The Role and Value of Agencies to Clients

The rapid growth of digital advertising technology has created questions about the value of agencies. This makes sense. Many agencies have shifted the focus of their services from consultant, idea-generator and brand guide to purveyors of commoditized services. Customer acquisition is becoming an automated business process. Even some aspects of creative development have become commoditized.

Despite this shift, agencies still provide value in a real-time world. Objectivity and expertise in strategic thinking, ideation, integrated planning, content production and technology development are simply not bundled in the majority of organizations.

Some of these services may exist within some brands. Some of our clients have internal expertise in services that align with their core business that used "belong" to agencies. Shutterfly brought online direct response in-house because driving e-commerce revenue is the core of their business.

Shutterfly engaged us for a year to help them develop that expertise in-house. That was the problem they needed solving so we helped them solve it. Brands consistently have challenges that need solving that they can't solve on their own.

Real-time marketing presents new challenges. Brands have access to the same data—and if they all make the same decisions based on the same data, they risk becoming commoditized themselves.

The role of agencies is rolling back to where it was years ago. The value is shifting, but not diminishing.

A new focus on creativity?

Real-Time marketing requires Real-Time creativity. That is indisputable.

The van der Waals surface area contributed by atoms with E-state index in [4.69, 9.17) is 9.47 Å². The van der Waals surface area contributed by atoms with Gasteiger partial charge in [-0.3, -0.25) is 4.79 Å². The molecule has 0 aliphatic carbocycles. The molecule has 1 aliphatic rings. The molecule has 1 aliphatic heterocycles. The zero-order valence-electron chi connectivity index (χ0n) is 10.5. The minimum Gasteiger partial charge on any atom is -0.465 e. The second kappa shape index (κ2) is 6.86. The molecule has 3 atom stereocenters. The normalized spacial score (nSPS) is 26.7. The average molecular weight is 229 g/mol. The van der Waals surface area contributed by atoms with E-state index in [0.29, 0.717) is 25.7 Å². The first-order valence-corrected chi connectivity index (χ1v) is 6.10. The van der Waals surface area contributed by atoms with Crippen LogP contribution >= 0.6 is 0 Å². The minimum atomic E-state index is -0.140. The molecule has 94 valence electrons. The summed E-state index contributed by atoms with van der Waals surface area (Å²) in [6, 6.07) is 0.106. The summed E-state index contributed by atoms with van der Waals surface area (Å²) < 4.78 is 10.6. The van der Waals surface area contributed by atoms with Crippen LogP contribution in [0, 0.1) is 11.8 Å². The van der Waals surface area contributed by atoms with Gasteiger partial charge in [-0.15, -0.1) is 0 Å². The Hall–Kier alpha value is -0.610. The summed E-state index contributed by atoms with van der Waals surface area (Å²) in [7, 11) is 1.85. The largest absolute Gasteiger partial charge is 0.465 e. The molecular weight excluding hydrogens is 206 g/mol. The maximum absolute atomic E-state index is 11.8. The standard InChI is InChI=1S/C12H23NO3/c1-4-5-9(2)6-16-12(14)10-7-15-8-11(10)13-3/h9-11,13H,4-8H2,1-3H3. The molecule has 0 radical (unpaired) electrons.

Today, ideas need to be generated and creative produced at the speed of conversation. What is relevant to people right now is different than what was relevant 5 minutes ago.

Beyonce just sang the national anthem at Obama's inauguration. Is that an opportunity for your brand? You may not think so, but it is. People are out there googling "Beyonce Star Spangled Banner" right this moment. Now, it may not be a good opportunity. It may not be the right opportunity, but it is an opportunity—and hundreds more opportunities will be coming up in the coming week.

Understanding what opportunities are the right opportunities and taking advantage of them creatively is becoming more of a focus. We do that for our clients today.

Which brings us back to culture. Campaign creativity requires a collaborative process. That process requires time, approvals, consensus building, refinements.

Content creativity cannot wait. To be opportunistic, to be real-time marketers, we need to rethink the creative process. Content needs to be snackable. It needs to be relevant. And it needs to be timely.

Which brings us back to culture. Real-Time marketing will require a cultural shift—not just at agencies—but at the clients we serve.

About the author
Adam Kleinberg

Adam Kleinberg is CEO and and a founding partner of Traction. He has written over 75 articles in publications like AdAge, Adweek, Fast Company, Forbes, Mashable and Digiday.